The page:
A Chat With Food Critics, Chefs And Restaurateurs From Asia

I gather my friends – Asian food writers, food critics, restaurateurs and chefs – asking them why they think Chinese food comes with such a bad reputation – ultimately being the poster child of ‘dirty’.

With hundreds of Chinese restaurants closed in this pandemic year, perhaps it is more timely than ever to ask the question – can Chinese food ever be seen as ‘fine-dining’ and will America lose its love/hate relationship with Chinese food with all these closures?

Let’s not forget Chinese-American cuisine is very much a part of the American culture as is BBQ to Southerners and bagels to New Yorkers Chinese Food is definitely a highly lucrative industry. 

Restaurateur and hotelier Loh Lik Peng

 “I think you are starting to see much more appreciation for Chinese cooking and also the fine dining aspects of this cuisine. However one of the issues is that Chinese food encompasses so many varieties of cuisine style and so many regions of China that its very hard to say what is definitive about Chinese cuisine so any definition only begins to scratch the surface. The Chinese themselves have a different concept of what fine dining cooking and ingredients are. Things like sea cucumber and goose web would never make it into a Western fine dining menu. The amount of fermentation, salting, air drying and preservation that goes into Chinese food would also be alien to many Western chefs so it’s hard for most Western food critics to fully understand the full range of Chinese cuisine.

Is it fair or what are your thoughts on how people think Chinese food is ‘dirty’ or incapable of being ‘high-end’? This is a classic cultural misunderstanding. Many Western critics don’t quite understand why Chinese food comes in the form it does. Why do the Chinese eat chicken or duck feet or why the organs of an animal might be considered the most prized and delicate part. They see jellyfish or fish heads and this sort of food is alien to them. That’s fair enough because they didn’t grow up eating food like this. Many Chinese people will think roast beef and Yorkshire pudding or Poulet roti quite bland. They would consider it a waste to deep fry a good quality fish for fish and chips and they would be horrified to learn that the heads, bones and fins of this fish are discarded because for many these are the best parts. None of this is necessarily ill intended, it’s just a lack of understanding of the other’s culture. Eventually people become more adventurous with their dining and gradually become more attuned to another’s culture and diet after more exposure.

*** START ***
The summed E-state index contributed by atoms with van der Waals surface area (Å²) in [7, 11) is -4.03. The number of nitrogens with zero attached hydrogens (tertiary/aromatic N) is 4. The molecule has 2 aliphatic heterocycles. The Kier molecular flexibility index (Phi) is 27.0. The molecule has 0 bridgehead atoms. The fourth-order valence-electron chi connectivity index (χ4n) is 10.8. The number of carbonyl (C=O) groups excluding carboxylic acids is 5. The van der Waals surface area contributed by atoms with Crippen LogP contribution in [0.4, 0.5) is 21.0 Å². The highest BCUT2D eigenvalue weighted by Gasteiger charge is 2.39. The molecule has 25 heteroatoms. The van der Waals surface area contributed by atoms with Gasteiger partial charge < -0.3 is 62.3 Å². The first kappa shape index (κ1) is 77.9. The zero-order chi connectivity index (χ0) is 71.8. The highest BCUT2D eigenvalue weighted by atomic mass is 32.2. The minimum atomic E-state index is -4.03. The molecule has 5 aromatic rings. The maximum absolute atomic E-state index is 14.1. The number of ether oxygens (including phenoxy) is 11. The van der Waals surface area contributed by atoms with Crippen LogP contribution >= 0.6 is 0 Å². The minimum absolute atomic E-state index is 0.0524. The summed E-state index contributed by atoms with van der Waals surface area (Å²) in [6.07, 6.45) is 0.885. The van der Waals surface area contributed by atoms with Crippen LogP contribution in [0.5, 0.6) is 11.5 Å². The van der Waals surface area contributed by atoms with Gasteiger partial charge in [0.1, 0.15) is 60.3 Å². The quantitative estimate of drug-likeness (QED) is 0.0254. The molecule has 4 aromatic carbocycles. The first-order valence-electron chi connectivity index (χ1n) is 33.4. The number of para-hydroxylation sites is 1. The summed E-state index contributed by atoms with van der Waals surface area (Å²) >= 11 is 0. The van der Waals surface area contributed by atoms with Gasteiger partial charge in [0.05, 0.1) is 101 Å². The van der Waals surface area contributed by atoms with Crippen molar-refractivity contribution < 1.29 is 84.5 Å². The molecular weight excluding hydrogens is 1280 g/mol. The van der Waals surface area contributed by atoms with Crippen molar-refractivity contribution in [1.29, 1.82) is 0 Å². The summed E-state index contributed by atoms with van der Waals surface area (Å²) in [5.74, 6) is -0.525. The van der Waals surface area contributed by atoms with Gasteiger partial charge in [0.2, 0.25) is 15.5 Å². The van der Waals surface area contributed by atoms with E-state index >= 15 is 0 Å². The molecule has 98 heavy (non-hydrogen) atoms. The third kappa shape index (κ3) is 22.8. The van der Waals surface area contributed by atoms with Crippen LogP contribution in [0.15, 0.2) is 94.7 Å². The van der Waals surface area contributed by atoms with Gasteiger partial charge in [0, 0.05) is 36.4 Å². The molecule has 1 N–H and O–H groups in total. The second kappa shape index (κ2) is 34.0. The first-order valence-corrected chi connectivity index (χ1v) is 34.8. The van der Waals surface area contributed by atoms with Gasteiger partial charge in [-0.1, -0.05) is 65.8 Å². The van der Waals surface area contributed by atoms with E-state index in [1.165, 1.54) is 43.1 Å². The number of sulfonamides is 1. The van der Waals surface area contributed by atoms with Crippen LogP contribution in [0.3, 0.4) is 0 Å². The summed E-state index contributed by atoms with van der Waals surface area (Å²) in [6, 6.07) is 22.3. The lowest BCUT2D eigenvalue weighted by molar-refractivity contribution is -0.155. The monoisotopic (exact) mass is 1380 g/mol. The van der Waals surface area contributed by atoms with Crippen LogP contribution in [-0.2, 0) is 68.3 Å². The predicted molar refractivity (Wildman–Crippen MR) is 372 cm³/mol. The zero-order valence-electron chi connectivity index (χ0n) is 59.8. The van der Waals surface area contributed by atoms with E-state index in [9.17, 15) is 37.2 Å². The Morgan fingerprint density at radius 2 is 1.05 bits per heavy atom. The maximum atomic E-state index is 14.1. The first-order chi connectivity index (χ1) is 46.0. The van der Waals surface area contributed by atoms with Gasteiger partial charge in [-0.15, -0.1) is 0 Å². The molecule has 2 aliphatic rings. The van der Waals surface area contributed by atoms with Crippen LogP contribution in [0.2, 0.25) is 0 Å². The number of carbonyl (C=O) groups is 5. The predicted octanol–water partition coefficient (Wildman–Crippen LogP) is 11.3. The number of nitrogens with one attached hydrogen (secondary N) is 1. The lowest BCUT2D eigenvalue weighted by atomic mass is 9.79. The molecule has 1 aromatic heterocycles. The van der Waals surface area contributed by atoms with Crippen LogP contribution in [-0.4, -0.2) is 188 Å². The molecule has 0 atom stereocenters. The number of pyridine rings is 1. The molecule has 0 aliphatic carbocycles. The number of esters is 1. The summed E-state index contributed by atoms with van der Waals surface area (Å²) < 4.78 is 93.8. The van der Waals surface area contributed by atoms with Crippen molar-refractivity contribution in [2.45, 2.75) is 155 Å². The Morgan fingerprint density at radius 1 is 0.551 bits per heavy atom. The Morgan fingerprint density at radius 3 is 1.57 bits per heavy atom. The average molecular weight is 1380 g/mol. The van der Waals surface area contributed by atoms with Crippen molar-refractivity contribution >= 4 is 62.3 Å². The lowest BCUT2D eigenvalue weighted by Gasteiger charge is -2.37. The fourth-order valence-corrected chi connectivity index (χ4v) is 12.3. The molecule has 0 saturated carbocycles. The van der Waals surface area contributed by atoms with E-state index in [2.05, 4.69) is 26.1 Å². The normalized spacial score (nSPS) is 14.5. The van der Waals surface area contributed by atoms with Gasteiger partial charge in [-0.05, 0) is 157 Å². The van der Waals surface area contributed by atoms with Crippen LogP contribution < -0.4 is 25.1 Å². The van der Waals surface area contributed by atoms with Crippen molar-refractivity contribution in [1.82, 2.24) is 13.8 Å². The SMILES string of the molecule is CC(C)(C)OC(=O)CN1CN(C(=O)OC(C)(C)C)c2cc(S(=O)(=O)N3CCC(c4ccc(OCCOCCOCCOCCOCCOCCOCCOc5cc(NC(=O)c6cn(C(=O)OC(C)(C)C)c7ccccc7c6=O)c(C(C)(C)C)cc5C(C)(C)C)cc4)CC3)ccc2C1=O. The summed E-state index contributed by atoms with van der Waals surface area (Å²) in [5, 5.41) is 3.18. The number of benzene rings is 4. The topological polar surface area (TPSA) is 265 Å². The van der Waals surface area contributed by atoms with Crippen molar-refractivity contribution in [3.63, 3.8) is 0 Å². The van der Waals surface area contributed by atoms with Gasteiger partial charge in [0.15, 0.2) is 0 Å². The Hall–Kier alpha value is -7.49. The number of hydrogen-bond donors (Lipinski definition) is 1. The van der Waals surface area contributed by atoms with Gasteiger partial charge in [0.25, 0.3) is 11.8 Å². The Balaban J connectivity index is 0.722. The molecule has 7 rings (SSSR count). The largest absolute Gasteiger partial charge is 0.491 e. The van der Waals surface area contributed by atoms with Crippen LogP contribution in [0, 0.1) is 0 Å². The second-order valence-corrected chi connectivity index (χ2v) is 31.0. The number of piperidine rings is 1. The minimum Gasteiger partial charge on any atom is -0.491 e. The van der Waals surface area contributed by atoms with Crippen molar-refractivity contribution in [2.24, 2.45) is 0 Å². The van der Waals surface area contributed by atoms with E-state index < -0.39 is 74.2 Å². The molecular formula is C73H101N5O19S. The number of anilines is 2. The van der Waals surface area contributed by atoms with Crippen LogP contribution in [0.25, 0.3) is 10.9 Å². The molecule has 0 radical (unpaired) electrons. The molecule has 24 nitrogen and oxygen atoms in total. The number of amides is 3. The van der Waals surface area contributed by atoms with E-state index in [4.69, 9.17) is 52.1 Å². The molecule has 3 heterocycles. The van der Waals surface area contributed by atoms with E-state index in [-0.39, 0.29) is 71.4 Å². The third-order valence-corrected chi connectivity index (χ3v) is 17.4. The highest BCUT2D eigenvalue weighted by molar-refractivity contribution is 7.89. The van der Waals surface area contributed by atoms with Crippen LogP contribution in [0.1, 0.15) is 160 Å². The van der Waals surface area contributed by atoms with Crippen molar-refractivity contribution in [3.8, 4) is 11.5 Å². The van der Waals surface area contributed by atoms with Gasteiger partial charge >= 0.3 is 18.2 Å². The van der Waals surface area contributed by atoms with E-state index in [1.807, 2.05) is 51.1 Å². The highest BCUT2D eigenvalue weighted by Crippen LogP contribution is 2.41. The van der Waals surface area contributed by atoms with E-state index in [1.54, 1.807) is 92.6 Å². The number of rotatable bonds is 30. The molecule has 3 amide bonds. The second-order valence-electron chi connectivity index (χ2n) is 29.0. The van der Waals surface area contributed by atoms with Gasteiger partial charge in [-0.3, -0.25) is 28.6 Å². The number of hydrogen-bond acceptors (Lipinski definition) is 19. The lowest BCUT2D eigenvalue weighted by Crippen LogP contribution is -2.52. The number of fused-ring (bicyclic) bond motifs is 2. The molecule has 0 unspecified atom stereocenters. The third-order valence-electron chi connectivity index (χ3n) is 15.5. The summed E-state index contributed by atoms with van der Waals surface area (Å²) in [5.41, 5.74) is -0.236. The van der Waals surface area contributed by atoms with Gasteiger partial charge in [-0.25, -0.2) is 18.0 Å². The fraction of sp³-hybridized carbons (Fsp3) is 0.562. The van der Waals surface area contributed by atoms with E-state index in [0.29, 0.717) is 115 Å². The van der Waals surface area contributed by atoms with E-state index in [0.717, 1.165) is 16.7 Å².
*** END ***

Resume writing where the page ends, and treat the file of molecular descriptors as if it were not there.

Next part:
Agnes Chee, Food Critic and Writer

From my observation, Chinese cuisines have only been learning that sense of ritual from fine dining from the last 10 years.  The positive is the plating of the dishes have improved, it’s more refined compared to just putting it on a dish, the visual is more appealing.  The negative would be some are doing things for the sake of doing them, just following a trend, without taking into account the cultural differences of Chinese cuisine, and if it is suitable to just copy and paste.  At the end of the day, a lot of Chinese dishes are about their temperature, if the temperature is not right, then they’d taste different.  Some restaurants while striving for presentation have neglected temperature and in effect their tastes.  In that sense, it’s going backward.

I think people who made these sorts of comments have a lack of knowledge to the culture of food and more specifically Chinese cuisine as a whole, it shows a prejudice and their naivety.  I think Chinese cuisine similar to American, French, Mexican, etc. there’re a variety of price range, from cheap eats, snacks, mid-priced and high end, depending on what you’re willing to spend, you get what you pay for.  If the person only eat in Chinatown or order Chinese takeaway, and then he/she will lack a vision for the high end Chinese cuisine, like London’s Hakkasan, China Tang, or Hong Kong Three MICHELIN Stars Lung King Heen, or T’ang Court, because he/she has never experience that world.  There’s a Chinese idiom: well-dwelling frog, a frog living in a well, can only see so much of the sky, it doesn’t know there’s much more to the world, it’s apt to describe the people who doesn’t know much about Chinese cuisine, but prejudice against it.

I think restaurateur, chefs and the media all have their responsibilities.  For example, an old stereotype was red wine has to pair with red meats, but through sommeliers and media, this stereotype has been broken and has allowed a more open mindedness towards new pairings.  A lot of westerners associate Chinese food with takeaway and has never otherwise tried Chinese, so media must have the foresight to write about related topic that could provide a wider scope, to educate the readers.  While Chinese chefs also need to think outside the box, as they’re often stuck with dim sum being only serve during breakfast, brunch or lunch, but why couldn’t a har gow, so technically difficult but beautiful thing, or a version of it, be a amuse-bouche or starter?

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